10 mistakes that should be avoided when negotiating a salary

Posted December 19, 2014 by
"Before you start negotiating for your client. I should remind you this job only pays $30,000."

“Before you start negotiating for your client. I should remind you this job only pays $30,000.” Photo courtesy of Shutterstock.

Whether you’re a newbie at hunting for the perfect job or a seasoned professional, whether you hate salary negotiations or love them, the truth is it’s important to master salary negotiation strategies. Avoiding traps is essential to landing an offer that you deserve. Here are 10 mistakes you should steer clear of when bargaining salary terms.

1. Not negotiating

This is one of the biggest mistakes when hunting for a job. Settling for salary terms imposed by the hiring manager can have severe repercussions later in the future. Studies have shown that women and young-job seekers often make this mistake because they don’t want to offend, or because they’re too nervous to ask for what they want. Settling for low remuneration brings negative financial outcomes – apart from earning less, your raises will be smaller, as well as your pension.

2. Don’t say how much money you’d accept

It’s a mistake to enter a salary negotiation and say exactly how much money you’d like to receive. It can be hard to avoid offering this information, particularly if you’re asked by the hiring manager to state your demands and convey your financial expectations. Handle the situation with extreme care and leave room for negotiations. Give them a number, but also highlight that everything’s negotiable. You can agree to less money and more vacation time, or better money and more working hours.

3. Forget about value, focus on need

Too many job seekers focus on what they think they need from a job offer, rather than on what they’re entitled to get. Employers don’t want to know details of your personal life, and they’re certainly not interested that you’re not being paid enough. Negotiate the offer you just got, but make sure to enter the meeting prepared. Solid research and exact data will convince a company that they need you.

4. Frail research

With the great variety and number of salary resources at your fingertips on the internet, there’s no excuse for job-seekers to not be acquainted with their market value. Conduct a thorough research of your potential employer, and make sure you know the company’s negotiation policies, historical salary levels, and performance appraisals.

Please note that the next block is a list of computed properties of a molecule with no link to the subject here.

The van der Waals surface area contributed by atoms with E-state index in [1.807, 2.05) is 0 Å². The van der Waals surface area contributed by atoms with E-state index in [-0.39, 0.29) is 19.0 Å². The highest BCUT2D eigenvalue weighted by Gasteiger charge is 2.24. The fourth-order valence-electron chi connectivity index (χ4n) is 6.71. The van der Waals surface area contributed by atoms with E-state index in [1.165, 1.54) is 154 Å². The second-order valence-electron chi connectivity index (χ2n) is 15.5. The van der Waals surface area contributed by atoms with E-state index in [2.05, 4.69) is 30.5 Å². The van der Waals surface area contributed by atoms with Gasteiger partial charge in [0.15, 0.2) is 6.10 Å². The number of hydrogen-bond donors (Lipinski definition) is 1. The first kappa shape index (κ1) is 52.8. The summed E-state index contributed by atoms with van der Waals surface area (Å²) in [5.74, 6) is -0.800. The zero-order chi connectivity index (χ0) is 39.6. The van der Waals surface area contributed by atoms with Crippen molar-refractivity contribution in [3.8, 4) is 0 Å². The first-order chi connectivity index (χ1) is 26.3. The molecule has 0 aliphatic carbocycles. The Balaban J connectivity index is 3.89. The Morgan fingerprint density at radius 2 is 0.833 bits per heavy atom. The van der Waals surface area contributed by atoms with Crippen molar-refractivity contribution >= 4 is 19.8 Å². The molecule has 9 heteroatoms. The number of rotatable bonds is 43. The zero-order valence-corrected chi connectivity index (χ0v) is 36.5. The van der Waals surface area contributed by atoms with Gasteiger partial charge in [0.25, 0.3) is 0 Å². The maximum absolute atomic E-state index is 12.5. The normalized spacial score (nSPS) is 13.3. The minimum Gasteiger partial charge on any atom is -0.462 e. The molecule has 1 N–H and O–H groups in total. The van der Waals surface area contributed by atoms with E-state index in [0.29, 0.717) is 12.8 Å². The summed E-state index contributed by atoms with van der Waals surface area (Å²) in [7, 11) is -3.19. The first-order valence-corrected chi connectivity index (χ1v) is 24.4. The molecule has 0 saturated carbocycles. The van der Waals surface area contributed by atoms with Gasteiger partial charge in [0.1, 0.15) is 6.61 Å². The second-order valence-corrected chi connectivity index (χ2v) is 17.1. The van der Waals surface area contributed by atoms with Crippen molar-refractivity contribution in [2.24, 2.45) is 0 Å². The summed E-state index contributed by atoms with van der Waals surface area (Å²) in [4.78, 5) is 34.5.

5. Making an early pitch

Experts agree that when negotiating, the longer you can make a company wait, the greater power you can attain. Sadly, many job seekers are impatient and they end up asking about compensation and salaries too early in the negotiation process. Mentioning salary terms should happen at the final stage of the meeting, when the hiring manager brings up the money matter. Only then you can start talking about wages, commissions, bonuses, health insurance and additional incentives.

6. Rushing into accepting a job offer

It’s tough to land a job offer in this economy, and after weeks of waiting for a phone call, you will be tempted to accept whatever deal a company has to offer. Unfortunately, most offers are not great, and if you’re not patient enough you end up accepting a job you will eventually resent.

7. Rushing into declining a job offer

Another crucial mistake people make when attending a job interview, is to reject an offer too soon. If a company can’t afford to pay you the amount you expected them to pay, engage in a negotiation. Talk about your best assets, highlight main reasons you would fit in their company, and be open to additional incentives. They can’t come up with a better offer now; but maybe if you ask, they will have the means to do it a few months.

8. Having a lot of demands

If you’re interested in a type of job and you also like the employer, but the offer is not exactly what you anticipated, make a counter-offer. However, don’t list too many demands, as this could make the employer withdraw the initial offer. If they can’t offer you more money, center the negotiation on non-financial incentives.

9. Don’t take things personally

It’s really important to have a professional attitude when dealing with salary negotiations. If you’re being offered an absurd salary package, find a way to maintain a professional attitude. It doesn’t mean that the hiring manager has something personal with you; maybe they just can’t offer more. Decline politely and leave room for future relationships.

10. Forgetting to ask for the final job offer in writing

After an employer has offered you the job and all negotiations have been completed, you should ask to get everything in writing. This is perfectly normal and every employer should agree to a written contract with clearly stipulated terms and conditions. Verbal agreements should be avoided, no matter how trustworthy a hiring manager may appear.

By Christopher Austin and TheGapPartnership.com!

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